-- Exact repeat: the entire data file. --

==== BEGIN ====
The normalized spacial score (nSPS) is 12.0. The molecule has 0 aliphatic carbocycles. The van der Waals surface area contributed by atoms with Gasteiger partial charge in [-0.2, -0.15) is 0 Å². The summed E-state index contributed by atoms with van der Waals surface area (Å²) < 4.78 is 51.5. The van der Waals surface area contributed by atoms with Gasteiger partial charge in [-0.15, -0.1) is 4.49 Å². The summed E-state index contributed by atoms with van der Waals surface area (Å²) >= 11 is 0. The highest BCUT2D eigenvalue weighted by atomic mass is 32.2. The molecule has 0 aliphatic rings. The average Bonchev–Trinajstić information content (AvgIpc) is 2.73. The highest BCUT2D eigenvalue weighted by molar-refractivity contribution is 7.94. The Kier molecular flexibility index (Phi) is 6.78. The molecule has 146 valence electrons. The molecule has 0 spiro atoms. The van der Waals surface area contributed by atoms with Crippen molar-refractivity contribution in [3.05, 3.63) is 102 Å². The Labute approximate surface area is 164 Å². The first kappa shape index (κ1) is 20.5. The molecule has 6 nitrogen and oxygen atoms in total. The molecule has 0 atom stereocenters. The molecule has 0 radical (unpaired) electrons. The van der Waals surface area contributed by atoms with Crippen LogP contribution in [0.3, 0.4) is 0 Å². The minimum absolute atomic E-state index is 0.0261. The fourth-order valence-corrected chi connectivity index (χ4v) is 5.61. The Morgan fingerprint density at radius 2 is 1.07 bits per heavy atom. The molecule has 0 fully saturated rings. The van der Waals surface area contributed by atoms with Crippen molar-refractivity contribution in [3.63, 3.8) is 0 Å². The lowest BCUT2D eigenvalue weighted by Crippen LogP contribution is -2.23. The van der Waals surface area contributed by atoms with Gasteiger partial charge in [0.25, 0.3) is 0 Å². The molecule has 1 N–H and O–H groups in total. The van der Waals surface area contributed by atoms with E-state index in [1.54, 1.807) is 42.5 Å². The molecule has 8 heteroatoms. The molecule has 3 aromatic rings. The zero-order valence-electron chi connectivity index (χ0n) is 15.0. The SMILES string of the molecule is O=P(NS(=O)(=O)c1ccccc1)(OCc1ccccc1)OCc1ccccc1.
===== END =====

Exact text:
The normalized spacial score (nSPS) is 12.0. The molecule has 0 aliphatic carbocycles. The van der Waals surface area contributed by atoms with Gasteiger partial charge in [-0.2, -0.15) is 0 Å². The summed E-state index contributed by atoms with van der Waals surface area (Å²) < 4.78 is 51.5. The van der Waals surface area contributed by atoms with Gasteiger partial charge in [-0.15, -0.1) is 4.49 Å². The summed E-state index contributed by atoms with van der Waals surface area (Å²) >= 11 is 0. The highest BCUT2D eigenvalue weighted by atomic mass is 32.2. The molecule has 0 aliphatic rings. The average Bonchev–Trinajstić information content (AvgIpc) is 2.73. The highest BCUT2D eigenvalue weighted by molar-refractivity contribution is 7.94. The Kier molecular flexibility index (Phi) is 6.78. The molecule has 146 valence electrons. The molecule has 0 spiro atoms. The van der Waals surface area contributed by atoms with Crippen molar-refractivity contribution in [3.05, 3.63) is 102 Å². The Labute approximate surface area is 164 Å². The first kappa shape index (κ1) is 20.5. The molecule has 6 nitrogen and oxygen atoms in total. The molecule has 0 atom stereocenters. The molecule has 0 radical (unpaired) electrons. The van der Waals surface area contributed by atoms with Crippen LogP contribution in [0.3, 0.4) is 0 Å². The minimum absolute atomic E-state index is 0.0261. The fourth-order valence-corrected chi connectivity index (χ4v) is 5.61. The Morgan fingerprint density at radius 2 is 1.07 bits per heavy atom. The molecule has 0 fully saturated rings. The van der Waals surface area contributed by atoms with Crippen molar-refractivity contribution in [3.63, 3.8) is 0 Å². The lowest BCUT2D eigenvalue weighted by Crippen LogP contribution is -2.23. The van der Waals surface area contributed by atoms with Gasteiger partial charge in [0.25, 0.3) is 0 Å². The molecule has 1 N–H and O–H groups in total. The van der Waals surface area contributed by atoms with E-state index in [1.54, 1.807) is 42.5 Å². The molecule has 8 heteroatoms. The molecule has 3 aromatic rings. The zero-order valence-electron chi connectivity index (χ0n) is 15.0. The SMILES string of the molecule is O=P(NS(=O)(=O)c1ccccc1)(OCc1ccccc1)OCc1ccccc1.